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One of the largest countries in the world was unsuccessful in its attempt to find a buyer to turn around its struggling state-owned airline.

The Indian government has stopped the sale of Air India, the country’s flag carrier. Why? Because they received zero bids for the debt-riddled airline.

In March, the Indian government put Air India up for sale — offering a 76% stake in the carrier that has $7.8 billion of debt. It didn’t have a minimum price, but the government was accepting bids from any serious investor. Still, it didn’t receive any offers by the time the bidding period had closed.

The Indian government will continue to support Air India financially, and it surprisingly has plans to place orders for more aircraft. It’s even been reported that the airline will unveil a brand new international first and business class product at the end of this week. TPG reviewers’ experiences on the airline have been downright horrible to pretty solid.

Air India’s business class on its 787 Dreamliner. Image by Zach Honig / The Points Guy.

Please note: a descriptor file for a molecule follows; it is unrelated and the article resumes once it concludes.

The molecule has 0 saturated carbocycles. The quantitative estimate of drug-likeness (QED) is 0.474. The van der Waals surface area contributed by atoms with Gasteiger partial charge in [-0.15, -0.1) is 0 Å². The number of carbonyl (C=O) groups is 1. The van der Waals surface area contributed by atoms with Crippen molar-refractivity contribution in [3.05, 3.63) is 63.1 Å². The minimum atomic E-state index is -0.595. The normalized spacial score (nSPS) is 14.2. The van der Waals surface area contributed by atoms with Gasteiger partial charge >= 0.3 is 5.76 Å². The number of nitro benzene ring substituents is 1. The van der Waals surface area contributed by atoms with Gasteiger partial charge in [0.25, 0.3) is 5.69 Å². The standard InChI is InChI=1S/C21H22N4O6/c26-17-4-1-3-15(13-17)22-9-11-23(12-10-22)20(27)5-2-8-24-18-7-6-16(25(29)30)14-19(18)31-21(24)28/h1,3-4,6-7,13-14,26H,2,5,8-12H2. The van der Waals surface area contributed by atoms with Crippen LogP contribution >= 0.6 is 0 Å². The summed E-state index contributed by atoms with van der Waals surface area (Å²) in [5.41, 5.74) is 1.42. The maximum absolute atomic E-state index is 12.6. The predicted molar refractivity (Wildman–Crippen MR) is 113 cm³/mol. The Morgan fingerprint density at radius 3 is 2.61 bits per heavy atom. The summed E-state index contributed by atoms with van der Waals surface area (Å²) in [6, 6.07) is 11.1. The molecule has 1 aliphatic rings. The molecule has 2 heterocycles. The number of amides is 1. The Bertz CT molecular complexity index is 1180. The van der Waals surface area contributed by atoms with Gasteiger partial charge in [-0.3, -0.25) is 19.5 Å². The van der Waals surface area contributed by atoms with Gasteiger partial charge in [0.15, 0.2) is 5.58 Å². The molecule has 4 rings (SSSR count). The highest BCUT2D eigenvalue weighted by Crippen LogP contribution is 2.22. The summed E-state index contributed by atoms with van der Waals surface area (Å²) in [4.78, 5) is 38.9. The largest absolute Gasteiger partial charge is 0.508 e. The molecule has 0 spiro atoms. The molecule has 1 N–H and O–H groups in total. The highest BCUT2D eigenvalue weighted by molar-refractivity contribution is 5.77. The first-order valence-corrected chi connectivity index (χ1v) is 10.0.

Indian Finance minister Arun Jaitley said that the government will work to make the airline more profitable before they put it up for sale again, even saying that it could list itself on the stock exchange.

“Certain conditions have to be met before listing a company. Once Air India fulfills those, we will go in for an initial public offering and subsequent listing,”Jaitley said.

Air India would have to post a profit for three years straight before it can list itself on the stock exchange. The airline hasn’t had a single profitable year since 2006.

Potential buyers were reportedly worried by the the $5.1 billion in debt they would have to take on, as well as the fact that the government was going to retain ownership of 24% of Air India. The terms of the deal also forbid anyone from merging the airline with its own business as long as the government held a stake in the carrier.

“The airline is posting operational profits,”Jaitley said. “None of the flights goes empty. With all the cost-efficient mechanism in place, we will continue improving its operational efficiency. There is no need to rush in for disinvestment as of now.” 

A report from the Mumbai Mirror shows how messy Air India’s financials are. The airline is covering about half of its employee’s salaries ($15 million) through the rental of its old headquarters in Mumbai. The iconic building was constructed in 1976 and was one of the city’s first skyscrapers.

H/T: Airways Magazine

Featured image by Bruno Geiger / Flickr.

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